Counterintuitive Behavior of Social Systems

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Counterintuitive Behavior of Social Systems is a 1971 paper by Jay Wright Forrester. In it, Forrester argues that the use of computerized system models to inform social policy is far superior to simple debate, both in generating insight into the root causes of problems and in understanding the likely effects of proposed solutions.

Description[edit]

Forrester characterizes normal debate and discussion as being dominated by inexact mental models:

The mental model is fuzzy. It is incomplete. It is imprecisely stated. Furthermore, within one individual, a mental model changes with time and even during the flow of a single conversation. The human mind assembles a few relationships to fit the context of a discussion. As the subject shifts so does the model. When only a single topic is being discussed, each participant in a conversation employs a different mental model to interpret the subject. Fundamental assumptions differ but are never brought into the open. Goals are different and are left unstated. It is little wonder that compromise takes so long. And it is not surprising that consensus leads to laws and programs that fail in their objectives or produce new difficulties greater than those that have been relieved.

The paper summarizes the results of a previous study on the system dynamics governing economic dynamics in urban centers, which showed "how industry, housing, and people interact with each other as a city grows and decays." The study's findings, presented more fully in Forrester's 1969 book Urban Dynamics, suggest that the root cause of depressed economic conditions is a significant shortage of job opportunities relative to the population level, and that the most popular solutions proposed at the time (e.g. an increase in the amount of low-income housing available, or a reduction in real estate taxes) counter-intuitively serve to make the situation worse by increasing the population but not the availability of jobs, so that the relative shortage increases. The paper further suggests that measures to reduce the shortage -- such as the conversion of land use from housing to industry, or an increase in real estate taxes to spur redevelopment of property -- would counter-intuitively create the result desired when enacting the failed policies.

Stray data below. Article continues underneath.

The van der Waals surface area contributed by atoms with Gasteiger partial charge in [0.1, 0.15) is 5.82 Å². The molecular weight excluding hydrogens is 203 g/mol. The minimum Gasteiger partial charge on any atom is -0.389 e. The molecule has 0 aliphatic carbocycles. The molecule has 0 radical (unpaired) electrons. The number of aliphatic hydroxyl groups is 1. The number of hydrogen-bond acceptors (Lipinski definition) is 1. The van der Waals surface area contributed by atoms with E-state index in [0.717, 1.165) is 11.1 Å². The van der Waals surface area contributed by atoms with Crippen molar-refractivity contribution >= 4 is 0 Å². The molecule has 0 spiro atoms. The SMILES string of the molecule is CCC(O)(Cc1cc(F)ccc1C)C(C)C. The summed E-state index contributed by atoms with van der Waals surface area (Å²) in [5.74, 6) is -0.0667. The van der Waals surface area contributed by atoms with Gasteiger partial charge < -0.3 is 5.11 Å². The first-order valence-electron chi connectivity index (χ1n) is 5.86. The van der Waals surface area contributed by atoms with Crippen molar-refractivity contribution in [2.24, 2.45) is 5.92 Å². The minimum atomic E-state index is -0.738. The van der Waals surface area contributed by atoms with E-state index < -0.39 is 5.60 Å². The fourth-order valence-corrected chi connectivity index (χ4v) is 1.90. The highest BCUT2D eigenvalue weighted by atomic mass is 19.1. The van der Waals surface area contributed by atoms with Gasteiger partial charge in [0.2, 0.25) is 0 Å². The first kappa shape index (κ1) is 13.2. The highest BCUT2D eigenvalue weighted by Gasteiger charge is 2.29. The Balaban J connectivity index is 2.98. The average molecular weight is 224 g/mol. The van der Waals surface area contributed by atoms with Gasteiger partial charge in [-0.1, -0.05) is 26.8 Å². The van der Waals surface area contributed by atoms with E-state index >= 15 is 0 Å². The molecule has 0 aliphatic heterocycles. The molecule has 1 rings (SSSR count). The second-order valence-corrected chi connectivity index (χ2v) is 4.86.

The paper also gives an overview of Forrester's model of world dynamics that correlates population, food production, industrial development, pollution, availability of natural resources, and quality of life, as well as projections of those values into the future under various assumptions. This model is presented more fully in Forrester's 1971 World Dynamics, and is notable primarily because it served as the initial basis for the World3 model used by Donella Meadows and Dennis Meadows in their popular 1972 book The Limits to Growth.

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